It's Different This Time, I Swear

By: Charles Zentay | Mon, Aug 27, 2007
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"There is always something different," former Chairman of the Federal Reserve Alan Greenspan said with regard to market turmoil, "something that does not look like all the previous ones. There is never anything identical, and it is always a puzzlement."1

This time, however, the current Chairman Ben Bernanke has a plan. Bernanke, a long-time student of the Great Depression, believes that the cause of the Depression was that the Fed first overlent and then underlent, whipsawing the economy into catastrophe. The solution to prevent a future crisis is to flood the banking system with liquidity during times of instability, which is what Bernanke has begun to do to contain the fallout from the subprime mess. However, if Greenspan's statement is correct, there is never anything identical, and Bernanke might not have the situation as under control as he'd like to think.

According to Bernanke:

During the Depression years and for many decades afterward, economists disagreed sharply on the sources of the economic and financial collapse of the 1930s. In contrast, during the past twenty years or so economic historians have come to a broad consensus about the causes of the Depression...Deflation, like inflation, tends to be closely linked to changes in the national money supply, defined as the sum of currency and bank deposits outstanding, and such was the case in the Depression. Like real output and prices, the U.S. money supply fell about one-third between 1929 and 1933, rising in subsequent years as output and prices rose...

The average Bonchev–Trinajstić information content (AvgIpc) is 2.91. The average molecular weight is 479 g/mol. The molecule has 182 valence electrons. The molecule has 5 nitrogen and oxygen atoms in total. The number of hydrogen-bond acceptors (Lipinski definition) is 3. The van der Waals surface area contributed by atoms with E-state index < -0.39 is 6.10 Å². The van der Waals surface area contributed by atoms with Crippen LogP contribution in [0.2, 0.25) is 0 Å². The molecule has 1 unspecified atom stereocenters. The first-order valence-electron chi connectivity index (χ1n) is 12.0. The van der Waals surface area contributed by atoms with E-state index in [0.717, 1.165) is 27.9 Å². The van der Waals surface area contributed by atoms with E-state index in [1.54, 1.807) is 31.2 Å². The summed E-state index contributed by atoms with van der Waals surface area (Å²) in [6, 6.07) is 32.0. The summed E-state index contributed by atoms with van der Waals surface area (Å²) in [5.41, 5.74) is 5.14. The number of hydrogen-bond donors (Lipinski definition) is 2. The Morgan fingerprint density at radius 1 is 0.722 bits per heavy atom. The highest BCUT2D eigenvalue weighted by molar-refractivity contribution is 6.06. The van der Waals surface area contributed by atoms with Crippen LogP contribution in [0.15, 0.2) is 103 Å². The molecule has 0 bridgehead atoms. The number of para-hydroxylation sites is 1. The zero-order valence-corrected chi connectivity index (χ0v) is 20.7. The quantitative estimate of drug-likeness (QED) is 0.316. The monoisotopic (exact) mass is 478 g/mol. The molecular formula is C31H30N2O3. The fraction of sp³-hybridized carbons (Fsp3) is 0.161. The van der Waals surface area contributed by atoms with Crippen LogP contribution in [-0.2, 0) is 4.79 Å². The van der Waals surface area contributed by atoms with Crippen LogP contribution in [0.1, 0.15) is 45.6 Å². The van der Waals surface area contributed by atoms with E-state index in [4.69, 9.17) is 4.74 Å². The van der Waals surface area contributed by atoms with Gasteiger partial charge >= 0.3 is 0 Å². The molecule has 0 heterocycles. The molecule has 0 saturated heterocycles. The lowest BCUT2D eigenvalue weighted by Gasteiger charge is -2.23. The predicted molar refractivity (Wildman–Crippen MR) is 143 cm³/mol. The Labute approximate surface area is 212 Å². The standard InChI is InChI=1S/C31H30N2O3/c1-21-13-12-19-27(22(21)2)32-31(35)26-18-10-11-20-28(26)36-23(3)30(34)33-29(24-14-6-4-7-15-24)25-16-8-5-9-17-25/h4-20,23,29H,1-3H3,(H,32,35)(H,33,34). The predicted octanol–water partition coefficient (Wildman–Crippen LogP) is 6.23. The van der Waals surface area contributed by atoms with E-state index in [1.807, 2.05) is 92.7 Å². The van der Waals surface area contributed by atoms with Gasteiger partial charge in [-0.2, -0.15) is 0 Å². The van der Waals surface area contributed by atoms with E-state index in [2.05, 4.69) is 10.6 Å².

The Federal Reserve had the power at least to ameliorate the problems of the banks. For example, the Fed could have been more aggressive in lending cash to banks (taking their loans and other investments as collateral), or it could have simply put more cash in circulation. Either action would have made it easier for banks to obtain the cash necessary to pay off depositors, which might have stopped bank runs before they resulted in bank closings and failures... In the end, Fed officials decided not to intervene in the banking crisis, contributing once again to the precipitous fall in the money supply.2

Fast forward to 2007. In the summer of 2007, the beginnings of panic were setting in. Fear was spreading that subprime defaults would lead to a larger scale credit crunch. Banks and investors were selling assets whenever they could and prices were in decline for debt and stocks. Worse, volatility was spiking and liquidity was drying up. In other words, those who were desperate to sell were finding there were no buyers on the other end of the trade.

As a result, the Fed took action, along the lines of what Bernanke had outlined. In an emergency session, the Fed cut the discount rate by 50 basis points and lent lots of cash to banks. In addition, the Fed made several statements indicating they would take certain riskier assets from the banks as collateral. The immediate result was that fears subsided, markets calmed, and liquidity and trading returned to the system. At least for the time being.

Pundits have pointed to the origin of the 2007 panic as subprime defaults and their spread into other financial instruments. However, the cause may in fact be something much broader and in fact much simpler. For nearly the last twenty years, the amount of credit and money supply in the United States of America has grown tremendously. All this excess liquidity has inflated assets prices to a point where they require further injections of liquidity to sustain their high prices.

U.S. Money Supply

Source: Wikipedia

In 1960, the amount of M2 Money Supply in the U.S. was $298.2 billion. By 1980, it was $1,482.7. By 2000, $4,671.5. By July of 2007, it was $7,269.3.3 Since 2000, M2 Money Supply has been growing by 5% and 10% each year, much faster than GDP and population growth. Meanwhile, since 1987 (when Greenspan became head of the Fed), Total Credit Market Debt has grown from $13 trillion to $40 trillion and now accounts for over 300% of GDP. According to market analyst Marc Faber, "Non-farm corporate liabilities stood at 44% of National Income in 1946, compared to 101% at the end of 2001, total mortgage debt was 23% compared to 93%, security credit 3% versus 10%, state and local government debt 7% versus 17%, and total credit market debt 192% versus 359%."4